How Organic Search Is Changing—and How You Can Capitalize on It in Today's Climate


Gone are the days when image-rich web pages with zero text, keyword stuffing, automated link building, link exchanges, web directory listings, syndicated articles, and producing a high volume of blog posts (with low quality) helped rank your brand’s website.

Let’s face it: those search engine optimization (SEO) tactics that got your enterprise’s domain to rank in 2007 are about as outdated as Blockbuster, Blackberry, Circuit City, and Radio Shack.

Why care about Google?

It’s no surprise Google commands the lion’s share of search traffic worldwide at just over 91 percent of global searches, according to the digital marketing agency Reliabilesoft. The Microsoft Bing search engine share is between 2.83 percent and 12.31 percent of global searches (depending on the country)—so most marketers focus on ranking for Google versus other search engines.

Google uses a proprietary and (somewhat) secret algorithm to establish what website shows up when a searcher types in a specific query.

In the past, Google updates had funny names like Penguin, Panda, BERT, and even Fred. These days, most Google updates fall under one umbrella: Google core algorithm updates. According to MarketMuse, Google updates its core search algorithm on a nearly daily basis to provide “search results offering the best and most relevant content for every query.”

Why care about SEO?

Understanding how search engines work—and how to rank content for them—is a critical part of the success of your website and business. Here are a few reasons to care about SEO:

  • Web content optimized for search engines can bring in highly qualified visitors to your brand’s website, which improves your content’s reach.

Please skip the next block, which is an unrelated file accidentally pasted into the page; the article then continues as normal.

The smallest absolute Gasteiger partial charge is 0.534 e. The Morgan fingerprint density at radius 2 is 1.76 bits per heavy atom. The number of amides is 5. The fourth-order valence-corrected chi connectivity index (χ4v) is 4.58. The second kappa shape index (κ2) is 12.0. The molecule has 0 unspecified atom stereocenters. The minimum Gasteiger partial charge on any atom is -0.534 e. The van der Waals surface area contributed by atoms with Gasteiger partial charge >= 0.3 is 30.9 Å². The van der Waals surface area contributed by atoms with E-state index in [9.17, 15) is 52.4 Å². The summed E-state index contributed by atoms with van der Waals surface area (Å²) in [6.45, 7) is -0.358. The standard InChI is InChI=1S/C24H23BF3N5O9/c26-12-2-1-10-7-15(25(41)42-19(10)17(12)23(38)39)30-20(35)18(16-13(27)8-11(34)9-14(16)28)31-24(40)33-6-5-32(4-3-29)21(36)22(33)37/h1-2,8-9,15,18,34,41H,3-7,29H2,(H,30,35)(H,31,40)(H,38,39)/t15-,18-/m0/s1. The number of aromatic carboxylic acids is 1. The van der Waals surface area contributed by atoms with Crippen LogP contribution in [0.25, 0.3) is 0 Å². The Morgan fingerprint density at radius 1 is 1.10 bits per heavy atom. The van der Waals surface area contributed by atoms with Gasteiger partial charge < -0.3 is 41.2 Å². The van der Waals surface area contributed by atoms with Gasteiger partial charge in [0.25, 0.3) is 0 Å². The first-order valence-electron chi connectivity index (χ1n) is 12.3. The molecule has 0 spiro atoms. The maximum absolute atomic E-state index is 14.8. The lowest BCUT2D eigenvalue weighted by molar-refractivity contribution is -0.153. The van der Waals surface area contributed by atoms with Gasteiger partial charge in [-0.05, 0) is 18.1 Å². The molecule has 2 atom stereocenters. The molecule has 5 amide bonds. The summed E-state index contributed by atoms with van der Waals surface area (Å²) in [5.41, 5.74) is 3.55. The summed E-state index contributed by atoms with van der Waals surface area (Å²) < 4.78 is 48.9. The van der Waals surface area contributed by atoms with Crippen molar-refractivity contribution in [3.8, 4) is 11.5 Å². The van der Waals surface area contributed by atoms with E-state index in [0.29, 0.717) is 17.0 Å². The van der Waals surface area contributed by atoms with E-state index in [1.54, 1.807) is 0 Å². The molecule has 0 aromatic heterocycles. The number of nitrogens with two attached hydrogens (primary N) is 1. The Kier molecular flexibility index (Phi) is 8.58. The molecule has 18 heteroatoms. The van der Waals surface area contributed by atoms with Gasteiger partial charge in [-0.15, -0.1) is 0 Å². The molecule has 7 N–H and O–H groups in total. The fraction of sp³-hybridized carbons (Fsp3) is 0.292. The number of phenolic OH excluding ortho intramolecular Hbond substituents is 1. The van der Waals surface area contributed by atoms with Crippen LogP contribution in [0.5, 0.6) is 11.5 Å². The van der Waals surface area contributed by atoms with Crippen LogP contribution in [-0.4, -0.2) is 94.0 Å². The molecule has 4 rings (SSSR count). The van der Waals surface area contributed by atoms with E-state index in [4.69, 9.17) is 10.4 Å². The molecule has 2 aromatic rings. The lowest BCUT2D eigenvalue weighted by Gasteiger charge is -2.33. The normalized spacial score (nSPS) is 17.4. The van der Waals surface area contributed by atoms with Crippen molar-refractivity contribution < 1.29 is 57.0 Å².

• Web content optimized for search engines can grow into a valuable “evergreen” asset. Meaning it has lasting effects after you take the time to create it. “As your website gains traction, results tend to grow and then snowball, attracting more and more fresh visitors over time,” explains ClearTech contributor Scott D’Ambra.
  • When optimizing your website for Google, you’re single-handedly offering a valuable resource for those seeking information related to your industry, prompting users to enter the sales cycle without paying for lead generation.
  • Quality content has a compounding effect; it will keep visitors coming back and even referring others down the line.

Actionable steps to organically rank content for 2022 and beyond

At first glance, understanding Google’s core algorithm updates can be overwhelming for marketers and web administrators. But here’s the good news: ranking for Google is possible by following these steps:

1. Focus on user intent

Heard of search intent? It’s Google’s way of understanding the intent behind a user’s search. “In 2022, the SERP [search engine results page] will pay more attention to the search intent,” co-founder of RevenueGeeks Adam Wood says.

The pandemic impacted worldwide human behavior, including search behavior. Because consumers were home-bound, they turned to Google for product information instead of on-premise salespeople.

“Because of this shift in customer search intent, SERPs returned more comparative and informational articles instead of product pages,” Wood adds. He believes brands who understand this trend will succeed in dominating organic search. “The problem will be in knowing the users’ needs and meeting them.”

So, how do you do this? Wood predicts educational material will be a significant growth driver in organic search this year. Marketers should research what themes to cover, how to structure content, and what content type to use for a particular query.

2. Produce site-wide quality content

“The days of using cheap writers for a penny a word to crank out a 500-word article that was low-quality but had the keywords stuffed in enough to get it to rank are gone,” says Jeff Campbell, owner of multiple websites and six-figure-earning blogger.